In the two decades since the Supreme Court first recognized the legal harm of sex harassment’ in Meritor Savings Bank v. Vinson, the trajectory of sex harassment law and policy continues to be controversial, even among gender scholars who seek to advance workplace equality but disagree about how to accomplish this objective. In this piece, I wish to contribute to the larger debate by offering a response to Professor Vicki Schultz’s provocative article, The Sanitized Workplace. Her project builds upon her previous works on sex harassment4 and the meaning of paid employment5 to put forth an innovative argument with significant implications in the areas of law, workplace culture, and organizational theory. While I support her endeavor in its larger intent, I write this response to examine her arguments and recommendations critically as well as constructively in an effort to engage in the ongoing task of advancing women’s aspirations in the work organization and the labor market.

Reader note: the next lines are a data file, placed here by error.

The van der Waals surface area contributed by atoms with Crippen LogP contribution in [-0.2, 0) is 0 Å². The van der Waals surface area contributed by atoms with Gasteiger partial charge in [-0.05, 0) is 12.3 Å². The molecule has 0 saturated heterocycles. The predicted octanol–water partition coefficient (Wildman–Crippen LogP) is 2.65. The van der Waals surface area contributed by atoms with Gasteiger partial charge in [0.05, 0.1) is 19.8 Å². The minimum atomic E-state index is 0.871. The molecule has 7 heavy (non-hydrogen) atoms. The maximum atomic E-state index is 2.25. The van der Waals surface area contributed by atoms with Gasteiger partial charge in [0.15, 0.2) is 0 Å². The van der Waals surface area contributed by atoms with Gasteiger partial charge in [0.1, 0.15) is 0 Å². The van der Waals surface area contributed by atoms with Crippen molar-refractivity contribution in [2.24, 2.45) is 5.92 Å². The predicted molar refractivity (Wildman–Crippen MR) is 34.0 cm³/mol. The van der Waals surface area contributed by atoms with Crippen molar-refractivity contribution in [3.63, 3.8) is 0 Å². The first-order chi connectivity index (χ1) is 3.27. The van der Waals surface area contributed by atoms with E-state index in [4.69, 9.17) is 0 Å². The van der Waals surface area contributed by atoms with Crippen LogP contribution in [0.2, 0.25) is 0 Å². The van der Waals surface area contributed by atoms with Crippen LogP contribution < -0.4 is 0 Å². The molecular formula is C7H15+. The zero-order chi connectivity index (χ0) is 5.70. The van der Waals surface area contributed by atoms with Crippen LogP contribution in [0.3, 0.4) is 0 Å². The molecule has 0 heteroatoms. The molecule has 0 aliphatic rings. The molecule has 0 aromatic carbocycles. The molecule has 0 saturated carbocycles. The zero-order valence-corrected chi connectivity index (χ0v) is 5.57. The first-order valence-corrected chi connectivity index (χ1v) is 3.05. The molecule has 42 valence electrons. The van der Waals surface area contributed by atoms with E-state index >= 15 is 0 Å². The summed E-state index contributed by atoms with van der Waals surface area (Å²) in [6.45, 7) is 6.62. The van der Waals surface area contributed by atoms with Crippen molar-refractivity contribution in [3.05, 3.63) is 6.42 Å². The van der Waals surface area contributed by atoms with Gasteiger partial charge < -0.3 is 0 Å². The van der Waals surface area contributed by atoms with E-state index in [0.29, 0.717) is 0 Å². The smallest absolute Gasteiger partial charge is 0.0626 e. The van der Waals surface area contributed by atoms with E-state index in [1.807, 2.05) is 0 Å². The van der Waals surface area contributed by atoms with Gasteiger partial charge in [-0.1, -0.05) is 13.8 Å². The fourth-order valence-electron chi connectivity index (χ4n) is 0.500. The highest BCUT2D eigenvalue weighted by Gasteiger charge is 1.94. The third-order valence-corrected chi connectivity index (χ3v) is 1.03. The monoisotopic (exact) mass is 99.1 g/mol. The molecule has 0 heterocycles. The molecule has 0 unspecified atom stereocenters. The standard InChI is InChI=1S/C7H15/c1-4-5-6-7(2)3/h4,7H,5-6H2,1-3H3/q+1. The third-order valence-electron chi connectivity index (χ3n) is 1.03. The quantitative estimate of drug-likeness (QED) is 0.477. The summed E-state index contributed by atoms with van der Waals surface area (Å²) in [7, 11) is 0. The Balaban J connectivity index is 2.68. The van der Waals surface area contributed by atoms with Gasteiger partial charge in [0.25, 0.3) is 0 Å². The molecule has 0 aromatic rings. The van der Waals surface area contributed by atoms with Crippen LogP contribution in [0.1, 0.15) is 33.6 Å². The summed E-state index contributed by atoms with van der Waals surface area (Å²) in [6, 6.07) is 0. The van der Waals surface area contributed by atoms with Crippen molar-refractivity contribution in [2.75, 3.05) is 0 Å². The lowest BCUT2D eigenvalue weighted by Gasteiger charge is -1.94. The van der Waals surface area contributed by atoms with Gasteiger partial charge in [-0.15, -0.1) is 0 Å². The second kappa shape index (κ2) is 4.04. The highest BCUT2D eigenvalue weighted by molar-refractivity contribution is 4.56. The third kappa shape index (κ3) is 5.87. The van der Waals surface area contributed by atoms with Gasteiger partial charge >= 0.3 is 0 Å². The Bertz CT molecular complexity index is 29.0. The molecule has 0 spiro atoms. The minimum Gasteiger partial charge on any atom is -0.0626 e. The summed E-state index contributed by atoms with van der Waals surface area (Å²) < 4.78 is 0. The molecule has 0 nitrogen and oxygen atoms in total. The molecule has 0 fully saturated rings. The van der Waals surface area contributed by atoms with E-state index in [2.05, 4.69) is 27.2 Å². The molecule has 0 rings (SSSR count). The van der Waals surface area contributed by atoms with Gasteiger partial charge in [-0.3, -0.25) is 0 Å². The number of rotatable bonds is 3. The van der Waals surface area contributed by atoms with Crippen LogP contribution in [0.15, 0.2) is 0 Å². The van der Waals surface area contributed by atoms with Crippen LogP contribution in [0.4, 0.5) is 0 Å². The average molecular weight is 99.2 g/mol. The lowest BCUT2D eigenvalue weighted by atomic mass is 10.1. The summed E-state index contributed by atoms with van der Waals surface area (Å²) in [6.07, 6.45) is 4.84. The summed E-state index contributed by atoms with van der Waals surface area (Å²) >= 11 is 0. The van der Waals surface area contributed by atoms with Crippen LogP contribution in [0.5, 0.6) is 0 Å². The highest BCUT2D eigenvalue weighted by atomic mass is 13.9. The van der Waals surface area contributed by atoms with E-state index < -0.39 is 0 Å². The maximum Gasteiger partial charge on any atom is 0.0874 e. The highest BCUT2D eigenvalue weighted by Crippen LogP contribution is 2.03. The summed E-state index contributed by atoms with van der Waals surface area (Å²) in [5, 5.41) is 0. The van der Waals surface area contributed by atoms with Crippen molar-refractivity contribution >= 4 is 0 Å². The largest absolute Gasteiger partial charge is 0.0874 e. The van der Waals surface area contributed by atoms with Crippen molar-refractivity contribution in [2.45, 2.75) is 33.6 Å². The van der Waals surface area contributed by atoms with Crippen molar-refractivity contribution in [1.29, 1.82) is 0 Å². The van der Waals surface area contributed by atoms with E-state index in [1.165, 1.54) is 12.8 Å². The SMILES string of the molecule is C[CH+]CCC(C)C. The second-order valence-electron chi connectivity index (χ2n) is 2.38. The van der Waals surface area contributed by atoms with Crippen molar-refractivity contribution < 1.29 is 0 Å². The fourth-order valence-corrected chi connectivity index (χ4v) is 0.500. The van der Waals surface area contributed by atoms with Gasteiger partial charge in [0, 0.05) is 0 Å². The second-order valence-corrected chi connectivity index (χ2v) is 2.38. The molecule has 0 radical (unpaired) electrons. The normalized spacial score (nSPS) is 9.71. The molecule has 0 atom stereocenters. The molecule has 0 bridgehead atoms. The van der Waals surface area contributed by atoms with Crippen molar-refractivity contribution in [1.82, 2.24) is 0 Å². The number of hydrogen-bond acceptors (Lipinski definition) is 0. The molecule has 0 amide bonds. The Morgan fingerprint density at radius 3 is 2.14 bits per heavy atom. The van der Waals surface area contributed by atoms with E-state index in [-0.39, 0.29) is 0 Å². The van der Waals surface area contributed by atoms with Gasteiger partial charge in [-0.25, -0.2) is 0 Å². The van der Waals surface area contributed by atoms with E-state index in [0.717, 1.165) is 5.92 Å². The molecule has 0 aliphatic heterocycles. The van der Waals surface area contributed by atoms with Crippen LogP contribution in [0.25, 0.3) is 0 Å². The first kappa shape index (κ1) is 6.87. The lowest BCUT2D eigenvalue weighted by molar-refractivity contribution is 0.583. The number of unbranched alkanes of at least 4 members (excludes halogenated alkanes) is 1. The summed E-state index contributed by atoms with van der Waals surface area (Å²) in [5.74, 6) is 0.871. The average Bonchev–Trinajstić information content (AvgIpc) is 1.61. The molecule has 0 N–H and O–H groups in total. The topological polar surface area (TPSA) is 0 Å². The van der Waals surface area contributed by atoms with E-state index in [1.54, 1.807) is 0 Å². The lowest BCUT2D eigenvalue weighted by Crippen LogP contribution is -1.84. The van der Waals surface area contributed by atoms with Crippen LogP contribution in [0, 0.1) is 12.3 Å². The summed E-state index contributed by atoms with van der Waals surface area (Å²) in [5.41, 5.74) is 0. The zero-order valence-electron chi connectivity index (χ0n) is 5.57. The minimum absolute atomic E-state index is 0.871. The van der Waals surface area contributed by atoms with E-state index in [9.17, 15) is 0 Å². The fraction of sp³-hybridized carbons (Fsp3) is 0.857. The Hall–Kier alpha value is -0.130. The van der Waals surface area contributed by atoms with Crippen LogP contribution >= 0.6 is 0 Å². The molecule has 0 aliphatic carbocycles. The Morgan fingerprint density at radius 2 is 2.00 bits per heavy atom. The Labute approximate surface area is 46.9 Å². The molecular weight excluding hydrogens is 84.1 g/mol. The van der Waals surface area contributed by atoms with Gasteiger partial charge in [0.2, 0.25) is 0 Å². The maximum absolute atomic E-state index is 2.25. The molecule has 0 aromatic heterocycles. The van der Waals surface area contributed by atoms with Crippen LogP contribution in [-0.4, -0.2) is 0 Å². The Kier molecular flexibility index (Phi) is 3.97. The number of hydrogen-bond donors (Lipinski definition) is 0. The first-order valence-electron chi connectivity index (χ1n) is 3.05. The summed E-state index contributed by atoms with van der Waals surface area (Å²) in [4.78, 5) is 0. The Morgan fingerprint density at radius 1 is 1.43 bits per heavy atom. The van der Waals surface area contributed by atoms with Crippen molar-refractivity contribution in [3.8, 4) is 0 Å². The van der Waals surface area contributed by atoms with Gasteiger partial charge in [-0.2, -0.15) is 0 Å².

In The Sanitized Workplace, Schultz argues that the feminist movement to address sex harassment in the workplace echoes the ideological underpinnings of classical-management theory in that they both advocate for an emotion-free workplace, without harmful distraction, to maximize employee efficiency. She refers to a specific school of thought- the “scientific method” promoted by Frederick Winslow Taylor-to assert that the nascent organization was established as a rational space where laborers focused on production with little or no personal interaction. These early laborers were male, and Schultz points to the later entry of women into the workforce as introducing sexual elements into the workspace that would disrupt the rationality of organizational life, presenting a dilemma for managers who had sought to create an asexual work environment. As Schultz sees it, feminist reformers in our modem era ended up resuscitating the organizational practices of early bureaucratic leaders by similarly pushing for a desexualized workplace. In making this novel link between classical-management theory and the anti-sex harassment movement, Schultz is troubled by what she perceives to be unduly restrictive sex harassment policies currently in place in many work settings that reflect management’s early inclination to suppress laborers’ personal interactions of all kinds.10 According to her, sexual behavior should be allowed to openly flourish in the workplace, for she believes the freedom to express oneself in sexual terms enhances one’s social development at work and improves one’s productivity.’ She therefore wants to counteract the recent push for a return to the nonsexual workplace that supposedly predominated at the turn of the century.